Can a six-time All-Star with four Gold Gloves, three Silver Sluggers, a World Series MVP, and a Hall of Fame plaque be considered underrated?

Well …

Alan Trammell, for one, presents a pretty strong argument to the affirmative.

Ever since his first full season with the Detroit Tigers in 1978, Trammell always lived in — or at least near — baseball’s star neighborhood.

To wit, Trammell finished fourth in American League Rookie of the Year balloting that summer, then added is first All-Star nod and first Gold Glove two years later, in 1980.

By the time the rest of the Tigers had grown up with him to blaze the baseball landscape with an outrageous run in 1984, Detroit’s shortstop had settled into semi-star territory.

Double digit home runs, double digit steals, batting averages of .260 or higher, with occasional spikes into the .300s, Gold Glove-caliber defense — those were the hallmarks of Trammell’s game.

And, though the Tigers were thrilled to have him, outside fans and card collectors were more lukewarm about what he brought to the diamond.

Then, in 1984, as the Padres and Cubs and Mets were surprising everyone in the National League, the Tigers made a mockery of the AL, and it was tough to tick through all the great Detroit players without missing one … there were just so many!

Lou Whitaker, Chet Lemon, Lance Parrish, Dan Petry, Willie Hernandez, Jack Morris, Kirk Gibson, Darrell Evans … and the list continued on.

And, of course, there was Alan Trammell.

All the glitter around him sort of obscured his individual greatness that season, but it also brought the national spotlight to the Motor City and helped Trammell garner just his second All-Star berth.

Even that nod, though, didn’t get him full hobby recognition … Trammell was missing for the 1985 Topps All-Star subset in their base issue.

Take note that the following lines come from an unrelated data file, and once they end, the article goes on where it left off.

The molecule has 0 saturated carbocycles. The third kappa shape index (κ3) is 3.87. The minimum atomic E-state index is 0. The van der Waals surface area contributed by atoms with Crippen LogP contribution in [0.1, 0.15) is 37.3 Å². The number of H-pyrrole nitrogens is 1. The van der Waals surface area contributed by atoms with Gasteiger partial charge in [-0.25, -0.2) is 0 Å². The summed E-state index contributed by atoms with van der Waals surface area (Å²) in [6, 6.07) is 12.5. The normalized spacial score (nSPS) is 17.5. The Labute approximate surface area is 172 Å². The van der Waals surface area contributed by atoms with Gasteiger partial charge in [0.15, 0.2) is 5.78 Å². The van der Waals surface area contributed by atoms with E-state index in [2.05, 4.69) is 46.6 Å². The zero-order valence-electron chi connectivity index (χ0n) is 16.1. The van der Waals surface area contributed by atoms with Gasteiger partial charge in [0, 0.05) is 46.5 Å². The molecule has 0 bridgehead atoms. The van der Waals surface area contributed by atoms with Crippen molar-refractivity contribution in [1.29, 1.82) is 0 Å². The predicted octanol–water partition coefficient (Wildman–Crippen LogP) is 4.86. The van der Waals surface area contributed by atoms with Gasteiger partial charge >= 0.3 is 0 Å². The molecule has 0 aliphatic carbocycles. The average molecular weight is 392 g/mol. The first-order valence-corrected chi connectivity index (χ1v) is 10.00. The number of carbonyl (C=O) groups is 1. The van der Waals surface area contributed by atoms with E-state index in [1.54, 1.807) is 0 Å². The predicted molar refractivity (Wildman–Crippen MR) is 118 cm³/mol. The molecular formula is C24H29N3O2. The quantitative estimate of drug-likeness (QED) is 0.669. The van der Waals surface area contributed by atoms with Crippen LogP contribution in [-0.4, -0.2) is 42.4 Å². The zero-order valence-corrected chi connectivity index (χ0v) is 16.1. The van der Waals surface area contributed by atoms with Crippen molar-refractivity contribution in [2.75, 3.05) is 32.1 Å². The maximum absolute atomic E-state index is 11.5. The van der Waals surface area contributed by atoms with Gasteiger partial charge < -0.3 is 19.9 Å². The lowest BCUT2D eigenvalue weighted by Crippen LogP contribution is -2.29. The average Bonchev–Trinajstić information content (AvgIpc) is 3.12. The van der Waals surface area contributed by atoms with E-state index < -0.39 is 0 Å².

This, for the guy who just might have been the most valuable Tiger of all, by WAR, at least, in 1984.

It was more of the same the next year, as Trammell made another All-Star Game even as the Tigers fell back a bit in 1985 … but again, no AS card in the 1986 Topps set.

After missing the All-Star cut in 1986, Trammell was back with perhaps his finest season in 1987 as the Tigers captured another AL East flag. That summer, their star shortstop hit .343 with 28 home runs and 105 RBI, good enough to finish second in AL MVP (behind George Bell) voting and get him back in the All-Star Game.

The next spring, collectors finally got to see what a Trammell All-Star card looked like, nestled there among their 1988 Topps goodies:

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That same summer, Trammell made another All-Star appearance, followed by another Topps AS card in 1989 …

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Then, after a down year in 1989, Trammell came roaring back in 1990 — .304 batting average, 14 home runs, 89 RBI, a Silver Slugger award … and, yes, an All-Star appearance.

By then, Trammell was a respected veteran of the game at 32, if not quite an elder statesman, and Topps granted us a look at his All-Star stance in their 40th-anniversary 1991 set:

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Nobody knew it then, but that would be the end of the line for Trammell and the All-Star Game, and for his All-Star cards.

Though he’d play another six seasons for the Tigers, Trammell would never again make it into more than 112 games in any given campaign, thanks to a combination of injuries, general aging, and that wretched 1994-95 strike.

And, he never sniffed the All-Star turf again, either.

Maybe it’s that quiet fade at the end of his career that kept Trammell on the sidelines during the full run of his Cooperstown candidacy, eventually gaining entry by dint of the Veterans Committee in 2018.

Or, maybe it was his consistent excellence without much flash over 20 years, toiling for a team that only rarely garnered much attention of their own.

Whatever the case, Alan Trammell was, at his best, a perennial All-Star … even if there are a few hunks missing from the cardboard proof.

Check out our video rundown of Trammell baseball cards on YouTube:

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